Advice From Antiquity

Economic Lessons From Ancient Greece

A statue of ancient philosopher Socrates is seen opposite a Greek flag in Athens, April 23, 2010. Yiorgos Karahalis / Reuters

Greece’s fiscal and economic crisis has sharpened debates among economists, political scientists, and policymakers about political institutions and economic growth. Do good institutions—democracy and the rule of law—promote growth? Or are good institutions only made possible by the prior development of a thriving economy? Major decisions about Greece’s future are likely to turn out quite differently, depending on how policymakers answer this question.

History is the obvious testing ground for the competing theories. But most historical tests of core ideas in political economy have, until recently, focused on the last several hundred years of primarily European history. Limiting the sample for studying the relationship between politics and economic growth to modern states is problematic, however, because factors other than institutional innovation, such as the exploitation of the New World and technological advances, have influenced modern economies. Perhaps ironically, the road to a solution leads back to Greece—indeed, all the way back to ancient Greece, the history of which offers a detailed “out of sample” demonstration of how good institutions promote economic development.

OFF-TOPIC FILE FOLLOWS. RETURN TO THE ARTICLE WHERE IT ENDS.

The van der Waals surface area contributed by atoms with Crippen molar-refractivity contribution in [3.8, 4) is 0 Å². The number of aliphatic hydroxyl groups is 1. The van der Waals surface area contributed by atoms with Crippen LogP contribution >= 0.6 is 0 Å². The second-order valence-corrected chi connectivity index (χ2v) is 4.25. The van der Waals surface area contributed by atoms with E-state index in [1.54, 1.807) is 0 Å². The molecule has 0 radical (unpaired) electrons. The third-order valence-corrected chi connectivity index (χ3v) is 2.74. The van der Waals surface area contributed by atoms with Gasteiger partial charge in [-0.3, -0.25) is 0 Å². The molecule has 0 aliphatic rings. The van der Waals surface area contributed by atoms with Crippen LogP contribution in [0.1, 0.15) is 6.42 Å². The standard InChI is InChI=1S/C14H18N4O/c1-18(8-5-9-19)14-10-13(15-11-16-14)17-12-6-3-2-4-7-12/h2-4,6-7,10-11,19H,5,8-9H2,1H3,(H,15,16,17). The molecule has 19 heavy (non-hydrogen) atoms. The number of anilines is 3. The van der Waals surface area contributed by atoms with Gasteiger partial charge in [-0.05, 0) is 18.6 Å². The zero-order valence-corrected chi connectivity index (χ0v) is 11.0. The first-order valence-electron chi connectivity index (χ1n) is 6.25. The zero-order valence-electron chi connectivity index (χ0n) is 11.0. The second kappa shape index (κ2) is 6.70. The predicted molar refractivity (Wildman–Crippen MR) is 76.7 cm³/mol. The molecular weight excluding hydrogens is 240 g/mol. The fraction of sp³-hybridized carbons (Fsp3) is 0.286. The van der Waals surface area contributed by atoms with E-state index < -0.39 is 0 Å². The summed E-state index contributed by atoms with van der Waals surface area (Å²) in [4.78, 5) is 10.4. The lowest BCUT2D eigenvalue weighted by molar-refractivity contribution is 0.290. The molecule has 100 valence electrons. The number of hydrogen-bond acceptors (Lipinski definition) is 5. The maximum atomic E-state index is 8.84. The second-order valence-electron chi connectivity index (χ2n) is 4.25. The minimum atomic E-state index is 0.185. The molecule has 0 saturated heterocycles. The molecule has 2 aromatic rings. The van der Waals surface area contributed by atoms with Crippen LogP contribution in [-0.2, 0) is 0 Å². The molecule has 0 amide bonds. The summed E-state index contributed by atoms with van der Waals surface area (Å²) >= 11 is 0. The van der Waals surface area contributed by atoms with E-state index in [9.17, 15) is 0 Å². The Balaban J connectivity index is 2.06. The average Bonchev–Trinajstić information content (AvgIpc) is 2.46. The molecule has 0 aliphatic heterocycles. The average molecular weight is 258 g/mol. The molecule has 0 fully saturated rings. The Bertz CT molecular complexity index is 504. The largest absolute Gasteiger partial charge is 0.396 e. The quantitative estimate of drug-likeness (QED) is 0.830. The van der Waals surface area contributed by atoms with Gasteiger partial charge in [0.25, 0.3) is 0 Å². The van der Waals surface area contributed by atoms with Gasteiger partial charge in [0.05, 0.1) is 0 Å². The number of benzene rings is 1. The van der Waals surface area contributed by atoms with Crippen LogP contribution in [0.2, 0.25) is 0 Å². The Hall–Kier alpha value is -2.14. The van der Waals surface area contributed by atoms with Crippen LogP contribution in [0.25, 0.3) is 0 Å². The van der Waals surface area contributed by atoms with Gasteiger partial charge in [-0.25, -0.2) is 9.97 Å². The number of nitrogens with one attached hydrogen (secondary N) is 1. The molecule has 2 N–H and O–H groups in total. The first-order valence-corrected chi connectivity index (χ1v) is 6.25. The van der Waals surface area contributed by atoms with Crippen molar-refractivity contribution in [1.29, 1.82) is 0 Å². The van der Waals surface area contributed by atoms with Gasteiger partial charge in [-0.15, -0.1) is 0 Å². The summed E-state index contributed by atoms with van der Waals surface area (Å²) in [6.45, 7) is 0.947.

A European Union flag (L) and a Greek national flag flutter as the ancient Parthenon temple is seen in the background in Athens, June 2015. 

Alkis Konstantinidis/REUTERS

Thanks to a recent monumental data collection by the Copenhagen Polis Center, and to advances in field and lab archaeology, we now have the evidence to track major trends in the demography and economy of the ancient Greek city-states (poleis). As we now know, by the time of Plato and Aristotle in the fourth century BCE, there were over 1,000 more or less independent Greek poleis. They varied tremendously in size and power. Larger states sought to dominate their neighbors and smaller states organized into federal leagues. But there was never anything approaching a central government of “Greece.” Greek states competed fiercely with one another, and with their imperial neighbors, notably Persia. Wars were frequent and bloody. But in the midst of conflict came new forms of social cooperation and a sustained era of rapid economic growth.

The total population of Greek speakers rose from some 330,000 persons in 1000 BCE to 8-10 million

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